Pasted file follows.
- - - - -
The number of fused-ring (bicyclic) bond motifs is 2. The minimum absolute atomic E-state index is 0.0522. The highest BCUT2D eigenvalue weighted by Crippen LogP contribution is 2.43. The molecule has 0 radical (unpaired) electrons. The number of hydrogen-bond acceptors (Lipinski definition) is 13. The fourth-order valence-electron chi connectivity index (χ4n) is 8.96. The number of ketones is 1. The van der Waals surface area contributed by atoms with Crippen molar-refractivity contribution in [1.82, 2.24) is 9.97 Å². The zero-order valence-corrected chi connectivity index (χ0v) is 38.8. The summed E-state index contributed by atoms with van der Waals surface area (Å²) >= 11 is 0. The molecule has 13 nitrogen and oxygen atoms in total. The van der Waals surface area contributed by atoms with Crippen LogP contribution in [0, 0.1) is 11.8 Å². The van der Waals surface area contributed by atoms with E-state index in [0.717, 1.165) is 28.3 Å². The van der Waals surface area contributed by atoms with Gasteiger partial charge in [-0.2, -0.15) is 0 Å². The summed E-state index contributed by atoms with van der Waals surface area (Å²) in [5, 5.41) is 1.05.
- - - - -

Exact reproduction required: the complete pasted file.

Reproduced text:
The number of fused-ring (bicyclic) bond motifs is 2. The minimum absolute atomic E-state index is 0.0522. The highest BCUT2D eigenvalue weighted by Crippen LogP contribution is 2.43. The molecule has 0 radical (unpaired) electrons. The number of hydrogen-bond acceptors (Lipinski definition) is 13. The fourth-order valence-electron chi connectivity index (χ4n) is 8.96. The number of ketones is 1. The van der Waals surface area contributed by atoms with Crippen molar-refractivity contribution in [1.82, 2.24) is 9.97 Å². The zero-order valence-corrected chi connectivity index (χ0v) is 38.8. The summed E-state index contributed by atoms with van der Waals surface area (Å²) >= 11 is 0. The molecule has 13 nitrogen and oxygen atoms in total. The van der Waals surface area contributed by atoms with Crippen LogP contribution in [0, 0.1) is 11.8 Å². The van der Waals surface area contributed by atoms with E-state index in [0.717, 1.165) is 28.3 Å². The van der Waals surface area contributed by atoms with Gasteiger partial charge in [-0.2, -0.15) is 0 Å². The summed E-state index contributed by atoms with van der Waals surface area (Å²) in [5, 5.41) is 1.05.